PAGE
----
Over the weekend, we and half of America saw the movie "Knocked Up", wherein an "Access Hollywood" type reporter played by Katherine Heigl ("Alison") gets pregnant by a fat pothead played by Seth Rogen ("Ben") and has the baby. It is the funniest movie we've seen since "Dazed & Confused" but it also made us cry, even though we tried not to cry because we try very hard not to be all "female" all the time like that. Anyway, some people accuse "Knocked Up" of being misogynist, and unrealistic, and right-wing. To which we say: Fuck you. WE CRIED.
Weird shit happens when you get older. You get softer: First fatter, then more patient, then more patient with your fat, even if you're not actually fat because the mere fact that you are patient with the idea of fat somehow makes you less likely to do things like consume full boxes of not-even-particularly-enjoyable cereal. This all has something, we are pretty sure, to do with hormonal shifts. And we are pretty sure, because we are really not that unique and also we heard other people crying in the theater, that our hormonal shifts have resulted in a common but somehow-not-entirely articulated mega-menstrual reaction to the movie Knocked Up. Namely, we have turned into the exact precise woman who identified so strongly with the character of Alison that we practically threw up from sympathy morning sickness at the end of it.
Which is why we must take issue, once and for crotchety all, with the women who have been emailing us to say shit like "Judd Apatow doesn't get women" and "Judd Apatow is some sort of right-wing freak who doesn't even try to hide his misogyny", in addition to Slate's Dana Stevens, who actually lies to readers by telling them that abortion is not discussed as an option in the movie. It is discussed! Alison just doesn't want one! She's 28 years old and lives with two kids already!!! Why is this so UNBEARABLY HARD to believe?!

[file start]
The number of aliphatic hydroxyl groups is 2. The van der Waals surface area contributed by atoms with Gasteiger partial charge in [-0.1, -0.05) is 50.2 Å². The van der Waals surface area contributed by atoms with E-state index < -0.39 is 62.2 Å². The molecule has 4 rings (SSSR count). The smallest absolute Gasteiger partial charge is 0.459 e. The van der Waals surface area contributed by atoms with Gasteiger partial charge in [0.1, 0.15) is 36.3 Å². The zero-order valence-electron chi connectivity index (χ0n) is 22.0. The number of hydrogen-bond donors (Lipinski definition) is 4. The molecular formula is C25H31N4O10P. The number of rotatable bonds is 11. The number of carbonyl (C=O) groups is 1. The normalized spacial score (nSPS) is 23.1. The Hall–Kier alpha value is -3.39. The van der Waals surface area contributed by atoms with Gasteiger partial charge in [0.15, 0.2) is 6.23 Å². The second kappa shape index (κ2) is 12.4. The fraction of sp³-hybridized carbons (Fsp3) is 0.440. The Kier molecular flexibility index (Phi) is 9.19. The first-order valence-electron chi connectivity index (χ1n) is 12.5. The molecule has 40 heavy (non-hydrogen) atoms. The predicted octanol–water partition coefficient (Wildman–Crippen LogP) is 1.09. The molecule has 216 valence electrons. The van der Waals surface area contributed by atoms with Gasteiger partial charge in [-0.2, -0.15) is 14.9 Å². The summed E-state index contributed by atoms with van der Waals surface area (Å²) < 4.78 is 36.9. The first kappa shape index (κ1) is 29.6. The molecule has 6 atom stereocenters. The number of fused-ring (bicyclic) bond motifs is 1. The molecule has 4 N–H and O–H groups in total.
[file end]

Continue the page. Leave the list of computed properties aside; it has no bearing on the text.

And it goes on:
Which brings us to The Abortion Conundrum:
Why, why, why is it that every movie depicting a woman who gets pregnant by reasons other than a hard-won regimen of baby name books and cervical-fluid monitoring must responsibly depict her having an abortion so as to impress upon all the susceptible young girls in the audience that she, too, should not feel guilty about terminating the one thing that could potentially stand in the way of the realization of her full potential... in the highly fulfilling and life-affirming field of interviewing celebrities? Further, even if you take it as your feminist responsibility to help close the income gap, aren't you better off outsourcing some big parenting responsibilities to men like Ben?
Which brings us to: Ben's Fat Underemployed Slackerdom..
Yes, Ben is not as pretty or ambitious as Alison is. THAT IS WHY SHE LIKES HIM. Whenever a funny fat guy, invariably tagged by the critics as "schlubby", is said to be unrealistically linked with a pretty lady, we say, NEWS FLASH: Girls are prettier than guys! We don't go bald and don't get facial hair; evolution set us on the path that has led us to the present state of affairs wherein Sephora exists, and guys' looks don't really matter as much as girls'. Alison's ambition, too, is kind of overrated: If she cared so much about the entertainment industry she wouldn't have to be told to lose weight. And it is precisely Ben's unflappable pot-fueled chilled-outness that Alison finds appealing and, ultimately, so necessary in her life. We sleep with underemployed slackers all the time and we can vouch: We'd rather keep their babies than those of the neurotic, hyper-driven precocious guys for whom accompanying us to the abortion clinic would be, like, a major inconvenience. In fact, we are stressed out enough without having to give birth to children who are ambitious.